Structural disconnections associated with language impairments in chronic post-stroke aphasia using disconnectome maps

Anne Billot*, Michel Thiebaut de Schotten, Todd B. Parrish, Cynthia K. Thompson, Brenda Rapp, David Caplan, Swathi Kiran

*Corresponding author for this work

Research output: Contribution to journalArticlepeer-review

8 Scopus citations


Inconsistent findings have been reported about the impact of structural disconnections on language function in post-stroke aphasia. This study investigated patterns of structural disconnections associated with chronic language impairments using disconnectome maps. Seventy-six individuals with post-stroke aphasia underwent a battery of language assessments and a structural MRI scan. Support-vector regression disconnectome-symptom mapping analyses were performed to examine the correlations between disconnectome maps, representing the probability of disconnection at each white matter voxel and different language scores. To further understand whether significant disconnections were primarily representing focal damage or a more extended network of seemingly preserved but disconnected areas beyond the lesion site, results were qualitatively compared to support-vector regression lesion-symptom mapping analyses. Part of the left white matter perisylvian network was similarly disconnected in 90% of the individuals with aphasia. Surrounding this common left perisylvian disconnectome, specific structural disconnections in the left fronto-temporo-parietal network were significantly associated with aphasia severity and with lower performance in auditory comprehension, syntactic comprehension, syntactic production, repetition and naming tasks. Auditory comprehension, repetition and syntactic processing deficits were related to disconnections in areas that overlapped with and extended beyond lesion sites significant in SVR-LSM analyses. In contrast, overall language abilities as measured by aphasia severity and naming seemed to be mostly explained by focal damage at the level of the insular and central opercular cortices, given the high overlap between SVR-DSM and SVR-LSM results for these scores. While focal damage seems to be sufficient to explain broad measures of language performance, the structural disconnections between language areas provide additional information on the neural basis of specific and persistent language impairments at the chronic stage beyond lesion volume. Leveraging routinely available clinical data, disconnectome mapping furthers our understanding of anatomical connectivity constraints that may limit the recovery of some language abilities in chronic post-stroke aphasia.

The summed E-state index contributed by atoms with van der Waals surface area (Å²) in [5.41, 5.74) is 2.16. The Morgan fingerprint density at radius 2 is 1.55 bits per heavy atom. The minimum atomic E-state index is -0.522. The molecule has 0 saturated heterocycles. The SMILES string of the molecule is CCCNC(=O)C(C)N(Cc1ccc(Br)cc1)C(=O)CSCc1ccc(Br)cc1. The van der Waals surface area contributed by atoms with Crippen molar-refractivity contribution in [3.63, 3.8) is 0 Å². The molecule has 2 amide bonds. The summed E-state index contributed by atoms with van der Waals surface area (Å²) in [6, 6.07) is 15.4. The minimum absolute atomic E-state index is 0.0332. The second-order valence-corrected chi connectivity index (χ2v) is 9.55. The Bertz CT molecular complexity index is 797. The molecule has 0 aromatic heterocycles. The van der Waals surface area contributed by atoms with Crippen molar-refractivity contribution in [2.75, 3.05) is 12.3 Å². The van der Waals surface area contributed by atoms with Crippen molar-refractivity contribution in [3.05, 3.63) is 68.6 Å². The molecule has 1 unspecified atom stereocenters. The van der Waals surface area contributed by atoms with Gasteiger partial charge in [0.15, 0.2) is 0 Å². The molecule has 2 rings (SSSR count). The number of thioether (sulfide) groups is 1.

Original languageEnglish (US)
Pages (from-to)90-106
Number of pages17
StatePublished - Oct 2022


  • Aphasia
  • Disconnection
  • Mapping
  • Stroke
  • White matter

ASJC Scopus subject areas

  • Experimental and Cognitive Psychology
  • Neuropsychology and Physiological Psychology
  • Cognitive Neuroscience


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